Tagged: Bavarian Illuminati

May Day and the Posthumous Influence of the Illuminati

by Terry Melanson ©, May 3rd, 2006

“Just how significant is the impact of leftists within the illegal immigration movement? It is no accident that they chose May 1 as their day of demonstration and boycott. It is the worldwide day of commemorative demonstrations by various socialist, communist, and even anarchic organizations.”

“On May 1, the world working class displays its strength in demonstrations and strikes,” explains communist writer Andy McInerney in the Spring 1996 issue of Liberation & Marxism. “May Day — International Workers’ Day — is a reminder to the ruling classes that their days are numbered…. From 1919 onward, the success of May Day in the United States would depend on the success of the communist movement.”

– William F. Jasper, Why May Day?

Beltane Fire Festival; Zoroaster Fire Temple Secret societies do nothing without multiple layers of esoteric meaning; symbolism is of vital importance. It was in this tradition that Adam Weishaupt founded the Illuminati on May 1st, 1776. When we look at the doctrine of the Illuminati, it becomes clear that the choice of May Day for its birth was no coincidence.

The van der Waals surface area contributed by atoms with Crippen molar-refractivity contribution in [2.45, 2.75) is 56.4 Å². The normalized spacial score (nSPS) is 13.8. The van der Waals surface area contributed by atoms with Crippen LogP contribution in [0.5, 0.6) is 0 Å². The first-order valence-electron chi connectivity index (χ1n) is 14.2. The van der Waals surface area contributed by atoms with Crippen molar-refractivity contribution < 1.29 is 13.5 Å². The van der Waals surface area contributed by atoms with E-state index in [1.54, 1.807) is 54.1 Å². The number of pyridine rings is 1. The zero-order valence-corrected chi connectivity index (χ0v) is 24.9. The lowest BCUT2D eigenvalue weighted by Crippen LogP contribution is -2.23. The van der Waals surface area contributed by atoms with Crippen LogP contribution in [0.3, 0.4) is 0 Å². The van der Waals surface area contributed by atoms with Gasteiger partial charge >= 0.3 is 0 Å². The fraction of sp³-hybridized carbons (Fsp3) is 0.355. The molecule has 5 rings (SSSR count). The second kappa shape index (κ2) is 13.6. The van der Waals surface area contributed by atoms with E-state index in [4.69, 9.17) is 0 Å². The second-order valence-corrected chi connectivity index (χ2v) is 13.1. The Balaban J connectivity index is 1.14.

Weishaupt was well aware of the pagan celebrations that had been practiced for thousands of years on the first of May—which were maintained in some form up to Weishaupt’s time, and still continue to this day. Beltane, as it is known in the British Isles, marks “the midpoint in the Sun’s progress between the vernal equinox and summer solstice.” The etymology of the word means “bright fire”, “bale-fire” or “Baal’s fire”. The festivals on May 1st literally stem from a form of sun and fire worship.